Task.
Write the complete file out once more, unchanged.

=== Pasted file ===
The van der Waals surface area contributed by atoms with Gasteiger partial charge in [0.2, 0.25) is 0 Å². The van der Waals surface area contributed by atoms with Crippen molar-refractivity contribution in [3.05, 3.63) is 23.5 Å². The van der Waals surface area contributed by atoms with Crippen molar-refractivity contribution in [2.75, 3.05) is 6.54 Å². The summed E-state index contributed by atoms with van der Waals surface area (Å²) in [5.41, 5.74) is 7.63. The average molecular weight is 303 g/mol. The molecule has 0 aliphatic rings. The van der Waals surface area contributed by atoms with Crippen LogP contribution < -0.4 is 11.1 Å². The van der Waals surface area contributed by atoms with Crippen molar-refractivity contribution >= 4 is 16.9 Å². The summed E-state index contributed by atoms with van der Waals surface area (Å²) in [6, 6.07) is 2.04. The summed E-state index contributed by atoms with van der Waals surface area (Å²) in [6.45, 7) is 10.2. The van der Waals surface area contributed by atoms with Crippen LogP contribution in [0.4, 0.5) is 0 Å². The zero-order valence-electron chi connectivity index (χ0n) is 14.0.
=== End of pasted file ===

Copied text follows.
The van der Waals surface area contributed by atoms with Gasteiger partial charge in [0.2, 0.25) is 0 Å². The van der Waals surface area contributed by atoms with Crippen molar-refractivity contribution in [3.05, 3.63) is 23.5 Å². The van der Waals surface area contributed by atoms with Crippen molar-refractivity contribution in [2.75, 3.05) is 6.54 Å². The summed E-state index contributed by atoms with van der Waals surface area (Å²) in [5.41, 5.74) is 7.63. The average molecular weight is 303 g/mol. The molecule has 0 aliphatic rings. The van der Waals surface area contributed by atoms with Crippen LogP contribution < -0.4 is 11.1 Å². The van der Waals surface area contributed by atoms with Crippen molar-refractivity contribution >= 4 is 16.9 Å². The summed E-state index contributed by atoms with van der Waals surface area (Å²) in [6, 6.07) is 2.04. The summed E-state index contributed by atoms with van der Waals surface area (Å²) in [6.45, 7) is 10.2. The van der Waals surface area contributed by atoms with Crippen LogP contribution in [0.4, 0.5) is 0 Å². The zero-order valence-electron chi connectivity index (χ0n) is 14.0.